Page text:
The great leap ahead on the clocks yields time for late afternoon and early evening walks. Yesterday, walking into the setting afternoon sun was a superbly temperate tease: spring is O so close – flowers, tulips, wisteria, geraniums waved, and many flowering trees quivered in warm breezes. Emerging after several chilly rainy days, we agreed our little neighborhood looked good, smelled good, and it sure felt good to be moving! Tonight we got a later start – the sun slipped below the horizon line – but its warmth remained as shadows deepened. I could smell the wisteria before I could distinguish it dropping over the outside of a high privacy fence.
But just as we rounded the corner and headed home, I felt a familiar chafing on the side of my foot -- my old shoe, the exact same one I wore yesterday, was rubbing a blister, and I still had half a mile to go – in the dark, and the battery was waning in my flashlight
Good grief. Old shoes don’t rub blisters! What can so change in 24 hours that makes something comfortable become an irritant?
Warmer temperatures? Maybe. More likely a reason, no socks on feet that haven’t walked this fast in a few months!
A blister means I did something wrong – and it is a wound I can’t heal by ignoring. (Jeremiah 6:14) A blister needs tending or it will become infected. As a child, I ignored a blister on my heel – or I accommodated the discomfort – or I could not identify the pain’s origin – until a red streak running up the back of my leg from the point of the blister got my mother’s attention.
In my life, I’ve ignored blisters on my soul that come from habits, hurts and hang-ups that rubbed me raw, the way my shoe rubbed my foot – and the results have been predictable. Now, sometimes, I let stuff go because I was lazy, or the pleasure was worth the pain for a season or two. Sometimes I was too uncomfortable or unaware to ask for help.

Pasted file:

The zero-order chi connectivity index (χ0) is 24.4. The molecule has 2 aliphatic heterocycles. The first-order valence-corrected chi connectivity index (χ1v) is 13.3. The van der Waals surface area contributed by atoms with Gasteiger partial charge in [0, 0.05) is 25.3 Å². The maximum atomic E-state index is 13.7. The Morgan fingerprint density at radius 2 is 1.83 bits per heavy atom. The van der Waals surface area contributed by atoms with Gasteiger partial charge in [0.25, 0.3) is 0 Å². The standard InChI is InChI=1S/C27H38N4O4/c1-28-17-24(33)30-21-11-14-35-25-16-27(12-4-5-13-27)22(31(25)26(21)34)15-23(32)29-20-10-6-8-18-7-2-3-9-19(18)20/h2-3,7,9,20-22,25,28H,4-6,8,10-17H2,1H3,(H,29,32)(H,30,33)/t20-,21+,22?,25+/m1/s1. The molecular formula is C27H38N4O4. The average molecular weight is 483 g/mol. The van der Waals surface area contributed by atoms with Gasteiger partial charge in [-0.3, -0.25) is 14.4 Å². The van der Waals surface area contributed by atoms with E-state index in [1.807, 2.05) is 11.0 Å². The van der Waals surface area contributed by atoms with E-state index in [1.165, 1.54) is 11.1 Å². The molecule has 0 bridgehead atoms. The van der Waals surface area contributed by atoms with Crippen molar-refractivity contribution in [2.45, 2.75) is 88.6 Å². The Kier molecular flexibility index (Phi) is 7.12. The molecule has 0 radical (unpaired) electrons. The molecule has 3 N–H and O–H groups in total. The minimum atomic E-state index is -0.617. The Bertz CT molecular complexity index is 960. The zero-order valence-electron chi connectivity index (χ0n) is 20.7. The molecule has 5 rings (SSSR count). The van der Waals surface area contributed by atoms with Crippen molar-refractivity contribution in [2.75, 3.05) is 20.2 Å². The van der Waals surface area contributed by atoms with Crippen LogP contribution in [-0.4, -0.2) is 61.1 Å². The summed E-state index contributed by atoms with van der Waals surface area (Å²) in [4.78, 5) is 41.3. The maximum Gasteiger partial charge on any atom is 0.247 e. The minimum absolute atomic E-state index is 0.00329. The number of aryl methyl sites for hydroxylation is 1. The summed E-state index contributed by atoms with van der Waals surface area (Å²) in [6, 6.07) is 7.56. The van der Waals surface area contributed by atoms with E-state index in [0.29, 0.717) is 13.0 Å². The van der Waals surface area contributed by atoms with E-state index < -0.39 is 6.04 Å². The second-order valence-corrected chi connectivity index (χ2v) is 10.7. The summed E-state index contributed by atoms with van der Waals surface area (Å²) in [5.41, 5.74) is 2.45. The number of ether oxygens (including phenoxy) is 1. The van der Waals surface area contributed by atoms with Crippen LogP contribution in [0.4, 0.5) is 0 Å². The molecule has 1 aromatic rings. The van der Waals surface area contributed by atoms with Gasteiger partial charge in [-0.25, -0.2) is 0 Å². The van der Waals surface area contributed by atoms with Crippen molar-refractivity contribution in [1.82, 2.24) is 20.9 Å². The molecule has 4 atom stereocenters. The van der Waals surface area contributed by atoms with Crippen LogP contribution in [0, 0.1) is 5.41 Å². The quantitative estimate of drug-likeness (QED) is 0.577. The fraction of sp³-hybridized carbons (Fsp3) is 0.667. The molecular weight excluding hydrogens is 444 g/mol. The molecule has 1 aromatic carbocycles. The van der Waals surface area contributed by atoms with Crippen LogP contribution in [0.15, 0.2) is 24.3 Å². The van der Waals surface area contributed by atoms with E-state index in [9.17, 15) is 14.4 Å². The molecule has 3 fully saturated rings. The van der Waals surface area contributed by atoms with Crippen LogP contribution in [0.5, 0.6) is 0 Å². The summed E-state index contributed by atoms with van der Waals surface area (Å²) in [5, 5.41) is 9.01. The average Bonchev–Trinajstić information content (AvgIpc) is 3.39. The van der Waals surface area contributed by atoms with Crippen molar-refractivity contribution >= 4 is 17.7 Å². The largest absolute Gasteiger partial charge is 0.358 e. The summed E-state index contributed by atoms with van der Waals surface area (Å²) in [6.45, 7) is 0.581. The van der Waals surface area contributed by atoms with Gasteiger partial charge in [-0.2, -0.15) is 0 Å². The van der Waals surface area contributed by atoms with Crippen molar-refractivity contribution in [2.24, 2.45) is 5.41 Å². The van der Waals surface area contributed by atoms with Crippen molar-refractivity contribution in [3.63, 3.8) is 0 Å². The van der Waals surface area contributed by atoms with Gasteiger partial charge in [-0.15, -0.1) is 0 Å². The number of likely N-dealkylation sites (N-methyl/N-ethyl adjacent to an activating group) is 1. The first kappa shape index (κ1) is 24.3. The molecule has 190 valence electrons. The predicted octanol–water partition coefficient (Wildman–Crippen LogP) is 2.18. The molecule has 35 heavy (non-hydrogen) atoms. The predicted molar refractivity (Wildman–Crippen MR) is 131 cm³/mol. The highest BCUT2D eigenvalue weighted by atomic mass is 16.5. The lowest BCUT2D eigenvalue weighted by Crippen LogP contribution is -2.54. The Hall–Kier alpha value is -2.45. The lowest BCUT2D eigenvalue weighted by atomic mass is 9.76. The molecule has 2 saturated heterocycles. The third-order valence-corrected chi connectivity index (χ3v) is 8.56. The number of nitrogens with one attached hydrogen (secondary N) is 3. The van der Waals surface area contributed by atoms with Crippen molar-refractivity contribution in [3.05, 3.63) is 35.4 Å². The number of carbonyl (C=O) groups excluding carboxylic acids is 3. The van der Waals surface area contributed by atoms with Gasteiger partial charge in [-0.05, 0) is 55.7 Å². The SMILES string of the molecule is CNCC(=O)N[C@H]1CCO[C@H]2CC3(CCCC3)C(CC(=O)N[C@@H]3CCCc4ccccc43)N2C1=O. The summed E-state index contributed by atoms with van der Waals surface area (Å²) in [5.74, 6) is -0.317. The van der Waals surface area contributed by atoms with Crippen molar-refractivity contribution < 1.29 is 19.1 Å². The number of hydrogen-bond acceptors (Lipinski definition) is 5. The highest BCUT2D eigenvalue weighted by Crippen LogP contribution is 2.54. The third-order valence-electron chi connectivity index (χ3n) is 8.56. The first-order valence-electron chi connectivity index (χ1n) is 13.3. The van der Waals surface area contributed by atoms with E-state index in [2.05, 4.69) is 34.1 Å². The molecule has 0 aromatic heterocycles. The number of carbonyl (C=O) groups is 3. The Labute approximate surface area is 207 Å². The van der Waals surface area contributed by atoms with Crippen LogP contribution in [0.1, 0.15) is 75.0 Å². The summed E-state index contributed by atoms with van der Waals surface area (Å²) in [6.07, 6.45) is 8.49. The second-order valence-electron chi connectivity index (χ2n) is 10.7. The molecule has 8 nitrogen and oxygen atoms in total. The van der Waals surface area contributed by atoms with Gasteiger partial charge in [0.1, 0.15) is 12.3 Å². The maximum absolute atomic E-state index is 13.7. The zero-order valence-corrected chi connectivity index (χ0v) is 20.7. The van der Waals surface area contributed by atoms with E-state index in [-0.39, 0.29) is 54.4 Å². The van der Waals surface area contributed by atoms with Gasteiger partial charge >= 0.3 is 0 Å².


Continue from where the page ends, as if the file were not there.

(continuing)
But when I did ask, God answered showing me the wounds I had not – would not -- acknowledge. It’s an on-going treatment – one that reminds me as much – or more -- as life has rubbed me raw, I have aggravated others, rubbing wounds on their hearts.
One of the best aids that coming to faith in a power greater than I, has been learning He guards me from falling, and is on-call, 24/7. (Psalm 121) And the best thing about learning He has a name, Emanuel, Jesus, God with us, is He has the right balm for all my sores and wounds.
The first step before seeing the raw sore:
· Stop pretending the wound isn’t there, or doesn’t hurt – mine or theirs. Then, take off whatever is chaffing – or cry out for help to get the “shoe” off! (Ephesians 4:25-32 )
· Next, follow directions – as you would clean out a blister, apply meds and a Band-Aid, confess, repent, and if needs be: ask forgiveness, or bring the grievance you feel out into the sunshine.
· When possible, make restitution for the harm if you have done another person. And forgive, as you have been forgiven.
Healing a blistered and wounded heart comes with two steps:
· Agreeing with God, there is a problem, and
· Following His directions. (Isaiah 58:8)
Infected wounds may take longer to heal than we would wish – sometimes life has a way of re-opening wounds. Sometimes we don’t follow directions God lays out about healing broken relationships. (Matthew 5:23; 18:15; Galatians 6:1-2) Every once in awhile, we rip off Band-Aids, too soon, impatient to get going – the same way I feel about not missing a day walking in this beautiful weather! Have patience with yourself and others.
An earlier patience tutorial